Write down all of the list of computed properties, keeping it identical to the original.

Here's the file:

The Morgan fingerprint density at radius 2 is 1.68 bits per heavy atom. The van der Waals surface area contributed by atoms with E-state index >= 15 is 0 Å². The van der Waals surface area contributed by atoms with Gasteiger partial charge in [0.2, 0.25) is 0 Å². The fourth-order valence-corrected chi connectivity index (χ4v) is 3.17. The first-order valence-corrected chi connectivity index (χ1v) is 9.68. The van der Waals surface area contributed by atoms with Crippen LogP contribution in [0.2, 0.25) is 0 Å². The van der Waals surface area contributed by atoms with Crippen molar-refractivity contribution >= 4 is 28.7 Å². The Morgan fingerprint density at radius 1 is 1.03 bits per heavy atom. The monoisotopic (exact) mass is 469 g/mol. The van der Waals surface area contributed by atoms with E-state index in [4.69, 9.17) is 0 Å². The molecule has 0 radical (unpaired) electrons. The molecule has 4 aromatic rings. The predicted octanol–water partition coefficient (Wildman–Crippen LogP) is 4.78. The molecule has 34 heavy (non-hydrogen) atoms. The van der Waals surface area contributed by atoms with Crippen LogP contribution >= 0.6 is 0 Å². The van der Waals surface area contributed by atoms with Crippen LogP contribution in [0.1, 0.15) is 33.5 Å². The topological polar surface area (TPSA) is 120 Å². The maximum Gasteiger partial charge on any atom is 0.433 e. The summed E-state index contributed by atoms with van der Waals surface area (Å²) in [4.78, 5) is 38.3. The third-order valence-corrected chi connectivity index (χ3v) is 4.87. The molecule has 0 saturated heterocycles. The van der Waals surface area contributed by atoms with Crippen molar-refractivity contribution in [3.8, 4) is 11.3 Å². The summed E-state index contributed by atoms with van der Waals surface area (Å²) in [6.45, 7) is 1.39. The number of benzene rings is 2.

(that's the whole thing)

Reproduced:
The Morgan fingerprint density at radius 2 is 1.68 bits per heavy atom. The van der Waals surface area contributed by atoms with E-state index >= 15 is 0 Å². The van der Waals surface area contributed by atoms with Gasteiger partial charge in [0.2, 0.25) is 0 Å². The fourth-order valence-corrected chi connectivity index (χ4v) is 3.17. The first-order valence-corrected chi connectivity index (χ1v) is 9.68. The van der Waals surface area contributed by atoms with Crippen LogP contribution in [0.2, 0.25) is 0 Å². The van der Waals surface area contributed by atoms with Crippen molar-refractivity contribution >= 4 is 28.7 Å². The Morgan fingerprint density at radius 1 is 1.03 bits per heavy atom. The monoisotopic (exact) mass is 469 g/mol. The van der Waals surface area contributed by atoms with E-state index in [4.69, 9.17) is 0 Å². The molecule has 0 radical (unpaired) electrons. The molecule has 4 aromatic rings. The predicted octanol–water partition coefficient (Wildman–Crippen LogP) is 4.78. The molecule has 34 heavy (non-hydrogen) atoms. The van der Waals surface area contributed by atoms with Crippen LogP contribution >= 0.6 is 0 Å². The van der Waals surface area contributed by atoms with Crippen LogP contribution in [0.1, 0.15) is 33.5 Å². The topological polar surface area (TPSA) is 120 Å². The maximum Gasteiger partial charge on any atom is 0.433 e. The summed E-state index contributed by atoms with van der Waals surface area (Å²) in [4.78, 5) is 38.3. The third-order valence-corrected chi connectivity index (χ3v) is 4.87. The molecule has 0 saturated heterocycles. The van der Waals surface area contributed by atoms with Crippen molar-refractivity contribution in [3.8, 4) is 11.3 Å². The summed E-state index contributed by atoms with van der Waals surface area (Å²) in [6.45, 7) is 1.39. The number of benzene rings is 2.